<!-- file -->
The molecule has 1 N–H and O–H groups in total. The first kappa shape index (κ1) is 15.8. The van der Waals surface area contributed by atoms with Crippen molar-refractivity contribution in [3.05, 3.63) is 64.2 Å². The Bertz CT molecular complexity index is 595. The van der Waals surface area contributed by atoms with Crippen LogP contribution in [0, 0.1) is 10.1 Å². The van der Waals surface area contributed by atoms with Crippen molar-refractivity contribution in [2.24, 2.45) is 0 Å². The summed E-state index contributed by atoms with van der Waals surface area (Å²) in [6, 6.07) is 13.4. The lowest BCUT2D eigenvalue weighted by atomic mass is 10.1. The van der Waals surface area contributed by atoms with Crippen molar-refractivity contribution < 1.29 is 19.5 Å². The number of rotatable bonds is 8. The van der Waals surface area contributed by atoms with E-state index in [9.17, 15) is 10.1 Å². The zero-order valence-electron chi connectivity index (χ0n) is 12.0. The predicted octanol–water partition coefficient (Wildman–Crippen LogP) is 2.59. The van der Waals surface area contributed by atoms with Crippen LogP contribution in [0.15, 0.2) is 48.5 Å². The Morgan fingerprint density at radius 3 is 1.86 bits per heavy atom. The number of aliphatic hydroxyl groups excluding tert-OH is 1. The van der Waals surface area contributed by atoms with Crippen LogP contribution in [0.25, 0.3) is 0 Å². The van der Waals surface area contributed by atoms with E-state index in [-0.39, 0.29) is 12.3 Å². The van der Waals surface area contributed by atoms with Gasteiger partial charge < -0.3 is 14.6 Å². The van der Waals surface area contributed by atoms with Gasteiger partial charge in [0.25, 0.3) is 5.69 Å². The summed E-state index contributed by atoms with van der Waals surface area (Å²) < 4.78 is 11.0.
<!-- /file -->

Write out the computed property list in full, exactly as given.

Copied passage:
The molecule has 1 N–H and O–H groups in total. The first kappa shape index (κ1) is 15.8. The van der Waals surface area contributed by atoms with Crippen molar-refractivity contribution in [3.05, 3.63) is 64.2 Å². The Bertz CT molecular complexity index is 595. The van der Waals surface area contributed by atoms with Crippen LogP contribution in [0, 0.1) is 10.1 Å². The van der Waals surface area contributed by atoms with Crippen molar-refractivity contribution in [2.24, 2.45) is 0 Å². The summed E-state index contributed by atoms with van der Waals surface area (Å²) in [6, 6.07) is 13.4. The lowest BCUT2D eigenvalue weighted by atomic mass is 10.1. The van der Waals surface area contributed by atoms with Crippen molar-refractivity contribution < 1.29 is 19.5 Å². The number of rotatable bonds is 8. The van der Waals surface area contributed by atoms with E-state index in [9.17, 15) is 10.1 Å². The zero-order valence-electron chi connectivity index (χ0n) is 12.0. The predicted octanol–water partition coefficient (Wildman–Crippen LogP) is 2.59. The van der Waals surface area contributed by atoms with Crippen LogP contribution in [0.15, 0.2) is 48.5 Å². The Morgan fingerprint density at radius 3 is 1.86 bits per heavy atom. The number of aliphatic hydroxyl groups excluding tert-OH is 1. The van der Waals surface area contributed by atoms with Crippen LogP contribution in [0.25, 0.3) is 0 Å². The van der Waals surface area contributed by atoms with E-state index in [-0.39, 0.29) is 12.3 Å². The van der Waals surface area contributed by atoms with Gasteiger partial charge < -0.3 is 14.6 Å². The van der Waals surface area contributed by atoms with Gasteiger partial charge in [0.25, 0.3) is 5.69 Å². The summed E-state index contributed by atoms with van der Waals surface area (Å²) < 4.78 is 11.0.